Yeah, but it's so compromised in practice that it's nearly useless. For example, my RSS reader reveals all sorts of information about my preferences and beliefs to anyone listening in the course of downloading my feed lists from HTTPS endpoints, but private relay doesn't touch that traffic.

And, anyway, privacy shouldn't mean loss of identity. I'm all for pseudonymous VPNs with whom you trust your privacy for a price, if it means the option of being blinded to trackers, fraudsters, network operators and governments is available in the general case. (I also think IPv6 with fixed identifiers for everybody should be deployed, for the same reasons. And I was opposed to the whois cloaking enforced by GDPR.) But Private Relay arguably makes a much more compelling case for authoritarian policies to restrict its use, and that of other technologies, because it defaults to on and there's nobody, not even Apple, who can help if someone gets hurt. If a social media company can be contacted to track down a wrong 'un at the time a crime is committed, and all that is needed is the date/time and pseudonymous IP address that can be supplied, as evidence, to the VPN (bound by the same anti-abuse legislation) then we can have anti-abuse and privacy at the same time as well as relatively fixed pseudonymous identifiers guarded by gatekeepers of privacy against bad 'uns intent on surveillance.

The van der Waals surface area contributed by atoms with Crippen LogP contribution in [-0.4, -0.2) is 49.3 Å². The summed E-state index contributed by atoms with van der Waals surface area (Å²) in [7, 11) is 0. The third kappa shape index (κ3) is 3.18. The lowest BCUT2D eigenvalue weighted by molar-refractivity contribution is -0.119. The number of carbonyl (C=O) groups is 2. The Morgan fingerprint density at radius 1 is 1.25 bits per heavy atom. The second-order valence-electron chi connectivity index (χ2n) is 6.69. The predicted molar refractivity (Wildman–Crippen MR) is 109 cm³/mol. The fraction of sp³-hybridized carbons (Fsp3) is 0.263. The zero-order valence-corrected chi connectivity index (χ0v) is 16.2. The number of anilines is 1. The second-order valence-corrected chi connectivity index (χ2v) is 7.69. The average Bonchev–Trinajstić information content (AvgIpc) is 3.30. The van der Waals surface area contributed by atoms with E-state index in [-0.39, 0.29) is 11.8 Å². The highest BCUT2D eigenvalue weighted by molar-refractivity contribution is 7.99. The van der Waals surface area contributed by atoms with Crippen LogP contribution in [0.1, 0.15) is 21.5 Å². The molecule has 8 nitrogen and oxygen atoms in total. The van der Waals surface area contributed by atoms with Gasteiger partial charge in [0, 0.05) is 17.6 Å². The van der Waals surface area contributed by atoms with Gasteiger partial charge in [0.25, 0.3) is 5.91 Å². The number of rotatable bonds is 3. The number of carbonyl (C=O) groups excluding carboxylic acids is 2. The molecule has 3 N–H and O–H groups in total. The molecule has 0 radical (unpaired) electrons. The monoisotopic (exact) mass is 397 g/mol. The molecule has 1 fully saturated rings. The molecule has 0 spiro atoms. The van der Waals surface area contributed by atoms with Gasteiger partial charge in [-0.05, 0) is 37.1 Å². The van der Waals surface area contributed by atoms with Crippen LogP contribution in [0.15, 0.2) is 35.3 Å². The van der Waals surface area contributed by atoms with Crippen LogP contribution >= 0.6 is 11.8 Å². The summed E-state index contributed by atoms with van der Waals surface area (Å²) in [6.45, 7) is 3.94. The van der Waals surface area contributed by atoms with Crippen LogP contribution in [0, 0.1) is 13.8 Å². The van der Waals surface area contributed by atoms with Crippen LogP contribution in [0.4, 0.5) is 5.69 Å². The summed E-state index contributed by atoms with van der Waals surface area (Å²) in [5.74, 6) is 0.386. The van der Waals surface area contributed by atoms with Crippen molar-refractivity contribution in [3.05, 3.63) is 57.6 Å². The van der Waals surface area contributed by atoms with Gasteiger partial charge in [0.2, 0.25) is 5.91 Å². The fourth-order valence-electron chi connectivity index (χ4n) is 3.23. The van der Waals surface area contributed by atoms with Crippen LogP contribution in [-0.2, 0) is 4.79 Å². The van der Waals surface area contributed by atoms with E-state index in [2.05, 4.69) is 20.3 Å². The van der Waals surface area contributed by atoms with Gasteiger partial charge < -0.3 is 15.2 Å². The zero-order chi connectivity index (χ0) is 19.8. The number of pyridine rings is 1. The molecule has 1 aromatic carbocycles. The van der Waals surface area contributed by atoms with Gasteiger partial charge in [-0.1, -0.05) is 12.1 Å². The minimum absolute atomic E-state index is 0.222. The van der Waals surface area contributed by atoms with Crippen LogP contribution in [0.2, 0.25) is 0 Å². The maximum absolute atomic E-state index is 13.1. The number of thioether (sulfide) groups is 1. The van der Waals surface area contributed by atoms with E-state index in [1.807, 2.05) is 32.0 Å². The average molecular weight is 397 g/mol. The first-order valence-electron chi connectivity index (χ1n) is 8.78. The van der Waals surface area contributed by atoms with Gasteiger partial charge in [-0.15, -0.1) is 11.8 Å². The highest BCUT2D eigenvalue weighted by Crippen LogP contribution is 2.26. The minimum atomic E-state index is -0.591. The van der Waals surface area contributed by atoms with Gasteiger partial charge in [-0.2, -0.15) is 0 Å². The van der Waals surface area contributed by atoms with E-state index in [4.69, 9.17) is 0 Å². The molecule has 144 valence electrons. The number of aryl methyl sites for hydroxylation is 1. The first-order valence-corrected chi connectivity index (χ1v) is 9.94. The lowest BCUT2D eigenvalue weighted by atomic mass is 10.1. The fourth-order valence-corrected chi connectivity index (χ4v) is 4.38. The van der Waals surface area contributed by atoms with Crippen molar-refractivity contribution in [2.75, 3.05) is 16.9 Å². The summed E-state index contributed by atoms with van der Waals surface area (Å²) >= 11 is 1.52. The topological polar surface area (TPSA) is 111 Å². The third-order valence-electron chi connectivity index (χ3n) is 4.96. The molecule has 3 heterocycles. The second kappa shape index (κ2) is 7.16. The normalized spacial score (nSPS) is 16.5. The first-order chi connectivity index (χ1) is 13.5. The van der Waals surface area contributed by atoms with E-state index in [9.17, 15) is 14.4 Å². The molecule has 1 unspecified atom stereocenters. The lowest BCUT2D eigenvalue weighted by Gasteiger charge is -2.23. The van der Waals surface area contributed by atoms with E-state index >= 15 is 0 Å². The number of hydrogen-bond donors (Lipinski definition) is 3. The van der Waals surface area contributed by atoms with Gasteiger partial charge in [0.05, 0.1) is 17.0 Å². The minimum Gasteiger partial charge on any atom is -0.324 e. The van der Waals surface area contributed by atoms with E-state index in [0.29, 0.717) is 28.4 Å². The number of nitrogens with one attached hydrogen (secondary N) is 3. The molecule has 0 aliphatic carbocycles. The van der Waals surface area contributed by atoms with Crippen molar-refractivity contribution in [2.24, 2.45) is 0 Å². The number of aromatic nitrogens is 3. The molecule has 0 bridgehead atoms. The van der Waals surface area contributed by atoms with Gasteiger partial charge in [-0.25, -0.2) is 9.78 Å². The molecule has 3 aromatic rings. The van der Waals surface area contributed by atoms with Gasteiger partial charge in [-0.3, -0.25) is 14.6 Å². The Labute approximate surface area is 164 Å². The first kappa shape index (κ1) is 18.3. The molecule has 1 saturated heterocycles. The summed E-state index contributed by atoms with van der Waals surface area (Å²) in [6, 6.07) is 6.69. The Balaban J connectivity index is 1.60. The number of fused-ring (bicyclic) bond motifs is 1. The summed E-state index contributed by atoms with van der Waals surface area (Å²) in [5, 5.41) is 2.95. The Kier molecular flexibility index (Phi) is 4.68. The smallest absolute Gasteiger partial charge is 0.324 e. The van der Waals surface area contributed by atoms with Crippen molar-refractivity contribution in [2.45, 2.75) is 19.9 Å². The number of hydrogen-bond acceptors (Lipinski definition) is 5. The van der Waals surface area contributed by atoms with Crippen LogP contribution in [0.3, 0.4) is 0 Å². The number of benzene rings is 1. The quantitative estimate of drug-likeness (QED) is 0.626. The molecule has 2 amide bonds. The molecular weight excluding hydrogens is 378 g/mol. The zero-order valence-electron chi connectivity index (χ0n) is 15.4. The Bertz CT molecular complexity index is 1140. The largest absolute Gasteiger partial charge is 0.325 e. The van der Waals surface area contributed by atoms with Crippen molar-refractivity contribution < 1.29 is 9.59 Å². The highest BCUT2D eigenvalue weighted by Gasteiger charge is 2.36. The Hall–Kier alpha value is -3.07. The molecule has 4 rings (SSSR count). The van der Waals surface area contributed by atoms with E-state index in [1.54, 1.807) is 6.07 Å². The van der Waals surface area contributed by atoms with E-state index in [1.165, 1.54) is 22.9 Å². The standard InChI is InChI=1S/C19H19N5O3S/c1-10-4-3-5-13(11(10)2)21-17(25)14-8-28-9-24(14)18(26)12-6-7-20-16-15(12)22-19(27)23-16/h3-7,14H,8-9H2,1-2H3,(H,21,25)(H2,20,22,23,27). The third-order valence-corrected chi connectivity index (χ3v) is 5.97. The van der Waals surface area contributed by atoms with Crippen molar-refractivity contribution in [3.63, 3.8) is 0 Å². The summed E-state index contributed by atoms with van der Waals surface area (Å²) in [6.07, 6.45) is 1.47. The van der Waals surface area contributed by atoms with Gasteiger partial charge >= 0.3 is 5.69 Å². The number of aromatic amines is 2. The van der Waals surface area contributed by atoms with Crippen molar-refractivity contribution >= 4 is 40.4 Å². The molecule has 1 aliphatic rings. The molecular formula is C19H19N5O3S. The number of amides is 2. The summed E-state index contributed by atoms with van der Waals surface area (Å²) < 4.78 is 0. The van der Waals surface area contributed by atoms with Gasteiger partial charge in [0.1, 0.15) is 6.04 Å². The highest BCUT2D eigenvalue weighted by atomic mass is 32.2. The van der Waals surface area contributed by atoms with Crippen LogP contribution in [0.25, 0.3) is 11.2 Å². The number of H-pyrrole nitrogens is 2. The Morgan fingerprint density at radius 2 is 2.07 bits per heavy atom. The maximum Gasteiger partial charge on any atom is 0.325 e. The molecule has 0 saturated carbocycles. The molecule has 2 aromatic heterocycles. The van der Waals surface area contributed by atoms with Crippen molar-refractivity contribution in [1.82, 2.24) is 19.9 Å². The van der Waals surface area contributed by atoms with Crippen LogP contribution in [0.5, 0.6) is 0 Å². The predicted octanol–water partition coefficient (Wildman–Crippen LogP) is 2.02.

And not being able to access geo-blocked content? Why, that can only be Apple's helping hand to the Great and the Good in the content industries ...

Correction: it seems that right now it doesn't default to on, at least not globally. OTOH I can well see it happening.

On my Mac, I've had to turn it off again for now. One reason are the "I'm temporarily off!" "I'm back!" notifications. I don't even know what the solution is there (maybe a status item in the menu bar would be better, while the feature is off), but in practice, I've found myself having it permanently off than always bugging me with a notification that isn't actionable anyway (but is, to be fair, important information). I suppose the service will get better over time, and then it won't matter.

The other reason, though, is that it seemed too wonky with my VPNs. I have multiple VPNs I connect to using Tunnelblick (basically, different company data centers), and some of them change DNS entries. But iCloud Private Relay also changes DNS entries, and if a VPN dis- and reconnects, I've found myself unable to resolve anything. Maybe 11.2 will handle that better (come to think of it, I'm not quite sure I've tested it again since the 11.1 upgrade).

Hey so I felt like a dummy when I said T-Mobile was blocking my iCloud Private Relay, and then it turned out there was a setting wrong.

But: https://9to5mac.com/2022/01/10/t-mobile-block-icloud-private-relay/

All I can say is it was on, somehow got toggled off, and is working now.

"When Private Relay is in use, the user’s device opens up a connection to the first internet relay (also known as the “ingress proxy”). The software for the first internet relay is operated by Apple in locations around the world."

In ma case this is not true, the first internet relay is not operated by Apple but by Akamai as are the all involved DNS servers (7) so we cant talk about some privacy as all the informations are kept by Akamai.